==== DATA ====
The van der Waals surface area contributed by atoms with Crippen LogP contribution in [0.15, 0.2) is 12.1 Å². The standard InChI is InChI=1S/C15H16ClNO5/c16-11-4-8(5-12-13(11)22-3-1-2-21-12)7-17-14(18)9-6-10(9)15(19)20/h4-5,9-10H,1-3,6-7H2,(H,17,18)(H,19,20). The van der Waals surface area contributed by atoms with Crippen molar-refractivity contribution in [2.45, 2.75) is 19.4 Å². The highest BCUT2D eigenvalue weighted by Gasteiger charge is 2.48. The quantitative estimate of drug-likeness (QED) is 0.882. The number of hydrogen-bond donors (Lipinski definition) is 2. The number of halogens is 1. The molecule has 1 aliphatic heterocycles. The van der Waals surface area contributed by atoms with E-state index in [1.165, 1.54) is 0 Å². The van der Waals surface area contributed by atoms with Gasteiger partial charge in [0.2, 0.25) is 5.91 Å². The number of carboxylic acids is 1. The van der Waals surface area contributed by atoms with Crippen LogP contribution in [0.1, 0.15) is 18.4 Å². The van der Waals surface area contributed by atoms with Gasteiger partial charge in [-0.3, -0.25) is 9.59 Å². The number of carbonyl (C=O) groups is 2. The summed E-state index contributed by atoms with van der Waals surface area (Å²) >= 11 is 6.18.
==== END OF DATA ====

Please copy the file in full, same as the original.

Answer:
The van der Waals surface area contributed by atoms with Crippen LogP contribution in [0.15, 0.2) is 12.1 Å². The standard InChI is InChI=1S/C15H16ClNO5/c16-11-4-8(5-12-13(11)22-3-1-2-21-12)7-17-14(18)9-6-10(9)15(19)20/h4-5,9-10H,1-3,6-7H2,(H,17,18)(H,19,20). The van der Waals surface area contributed by atoms with Crippen molar-refractivity contribution in [2.45, 2.75) is 19.4 Å². The highest BCUT2D eigenvalue weighted by Gasteiger charge is 2.48. The quantitative estimate of drug-likeness (QED) is 0.882. The number of hydrogen-bond donors (Lipinski definition) is 2. The number of halogens is 1. The molecule has 1 aliphatic heterocycles. The van der Waals surface area contributed by atoms with E-state index in [1.165, 1.54) is 0 Å². The van der Waals surface area contributed by atoms with Gasteiger partial charge in [0.2, 0.25) is 5.91 Å². The number of carboxylic acids is 1. The van der Waals surface area contributed by atoms with Crippen LogP contribution in [0.1, 0.15) is 18.4 Å². The van der Waals surface area contributed by atoms with Gasteiger partial charge in [-0.3, -0.25) is 9.59 Å². The number of carbonyl (C=O) groups is 2. The summed E-state index contributed by atoms with van der Waals surface area (Å²) >= 11 is 6.18.